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republicans. mostly lie by luck and design the president comes into tonight or out of tonight with an improved economy, higher approval rating, some executive action that showed forward momentum that's let led to some extent to his higher approval rate and the agenda with the people significantly more popular whether the republican senate is offering or republican candidates are offering. i thought some of the things he said tonight would not improve his relationship with republicans by any means. but he's more powerful he's got more political capital tonight than two and-a-half months ago by a lot. that could lead i think i'm more optimistic than some, that could lead to republicans doing business with him in these last two years. >> rose: mark. >> well, i just, look, i agree a lot of what's been said so far. to me the signal thing about the speech is how surprising it is. i'll say this slightly different way than others have.
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it was a triumphant speech in a lot of ways. the president heading into his seventh yearjé after the rubbing he took several months ago is shocking. so much to do with the economy. this is the first time barack obama has been able to stand up at a state of the union and genuinely say the state of the economy is strong. it still has problems the wage growth is too slow and there's income ineconomic but the gdp growth is up. corporate profits all of those things soaring right now. he's able to come with the wind toes his back no one could have anticipated in november. you and i charlie talk about narrative and power of narrative. i saw more than anything here a guy, people wanted to write a story about barack obama in november and december. and he has moved with great alacrity and force to try to say i may not be the only author of my story, but i am still the author of my story and i'm going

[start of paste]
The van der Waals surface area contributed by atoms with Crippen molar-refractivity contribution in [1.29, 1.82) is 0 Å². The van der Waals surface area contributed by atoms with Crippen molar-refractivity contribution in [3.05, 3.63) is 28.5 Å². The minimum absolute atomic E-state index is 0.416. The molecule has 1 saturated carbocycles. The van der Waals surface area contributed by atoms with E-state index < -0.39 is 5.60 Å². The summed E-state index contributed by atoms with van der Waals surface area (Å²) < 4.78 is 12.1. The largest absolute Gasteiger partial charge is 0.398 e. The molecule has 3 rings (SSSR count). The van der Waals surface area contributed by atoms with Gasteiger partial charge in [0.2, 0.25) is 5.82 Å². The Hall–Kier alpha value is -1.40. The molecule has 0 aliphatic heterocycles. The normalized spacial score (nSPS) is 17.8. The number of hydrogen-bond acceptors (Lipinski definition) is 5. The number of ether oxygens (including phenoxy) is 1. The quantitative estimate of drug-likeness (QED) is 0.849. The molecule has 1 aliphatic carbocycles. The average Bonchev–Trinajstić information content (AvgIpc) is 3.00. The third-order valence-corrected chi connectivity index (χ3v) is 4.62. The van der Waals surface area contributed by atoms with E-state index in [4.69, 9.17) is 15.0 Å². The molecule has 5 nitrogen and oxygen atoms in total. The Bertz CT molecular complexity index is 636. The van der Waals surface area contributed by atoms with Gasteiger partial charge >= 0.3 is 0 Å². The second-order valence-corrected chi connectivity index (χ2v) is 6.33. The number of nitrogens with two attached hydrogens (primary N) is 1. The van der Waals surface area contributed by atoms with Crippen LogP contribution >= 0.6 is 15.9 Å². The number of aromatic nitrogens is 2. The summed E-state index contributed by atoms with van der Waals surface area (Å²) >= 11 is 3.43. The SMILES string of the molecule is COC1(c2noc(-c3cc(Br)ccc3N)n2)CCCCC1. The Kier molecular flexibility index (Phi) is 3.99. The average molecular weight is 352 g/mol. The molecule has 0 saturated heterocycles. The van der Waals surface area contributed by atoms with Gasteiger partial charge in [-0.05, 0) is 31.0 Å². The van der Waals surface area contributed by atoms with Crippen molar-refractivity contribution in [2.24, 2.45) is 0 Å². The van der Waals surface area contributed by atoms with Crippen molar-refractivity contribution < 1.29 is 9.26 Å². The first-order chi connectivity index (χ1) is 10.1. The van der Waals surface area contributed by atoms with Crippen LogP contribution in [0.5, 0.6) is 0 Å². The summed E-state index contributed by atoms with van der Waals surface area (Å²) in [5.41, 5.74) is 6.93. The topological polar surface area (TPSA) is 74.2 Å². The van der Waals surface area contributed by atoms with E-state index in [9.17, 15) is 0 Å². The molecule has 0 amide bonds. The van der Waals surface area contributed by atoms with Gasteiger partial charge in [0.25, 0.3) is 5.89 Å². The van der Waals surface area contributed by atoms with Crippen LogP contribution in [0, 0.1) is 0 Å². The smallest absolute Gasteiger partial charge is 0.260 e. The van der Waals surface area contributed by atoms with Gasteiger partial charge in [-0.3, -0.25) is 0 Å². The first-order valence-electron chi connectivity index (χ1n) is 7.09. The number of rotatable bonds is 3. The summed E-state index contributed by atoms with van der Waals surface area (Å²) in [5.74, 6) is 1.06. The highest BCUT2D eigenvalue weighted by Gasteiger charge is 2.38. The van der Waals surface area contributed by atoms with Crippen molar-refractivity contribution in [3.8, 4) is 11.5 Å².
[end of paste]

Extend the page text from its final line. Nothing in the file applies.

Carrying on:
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to try to write this thing in a way i want to see it ridden and i'm not going to become irrelevant or completely controlled by republicans in congress or by the larger forces around me. i'm still here to play. >> rose: all right. let me just all of you this. i mean how does this set up the debate we will see. the idea of asking for tax increases on the financial community tax increases on wealthierçñ individuals and at the same time raising the capital gains tax and at the same time asking for some tax cuts that will benefit the middle income who have been suffering so much. who is on what part of that debate. >> charlie, i will be stunned if he gets any of that but i think he's put republicans on the defensive on that. i said earlier it was a more popular speech and more in tune with the times. >> rose: more in tune with elizabeth warren well it is but the focus groups in denver
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colorado, the populous outpoint. people think this economic recovery has been unfair. there's an anti-wall street sentiment out there far more than there was ten years ago. and he captured some of that today without really demonstrateyk gnawing demagoguing on it. the pay force will be very difficult but he's taking control of the debate. and i think that is -- >> rose: he speaks this one voice -- >> let me tell you something. he's not a popular figure among a lot of the senate democrats. people critical of him said he was a different barack obama. he was forceful they took him on a rant and they stuck it right back to it and really stuffed him if you will. they said they really thought the attitude and confidence was quite different. and i think he feels a little
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bit liberated. this is a culmination of the last 60 days where he has bell clinton kind of sulked after he lost. and this guy went was from the get-go. >> i think there's a period of kind of constrained populism right now. and harry truman once said of andrew jackson he looked after the little fellow who had no pole. and that's what a president is supposed to do. it's a pretty good definition. so that conversation about economics, democrats went. when it's about culture republicans tend to win. so one question about all this to spin ahead almost exactly two years is to what extent will a democratic victory at 16 be attached to how the president conducts himself over this next 18 months or so. >> rose: anything that might happen other than war and peace that might happen in the remaining quarter as he characterizes it all for the possibility of enhancingj7klegacy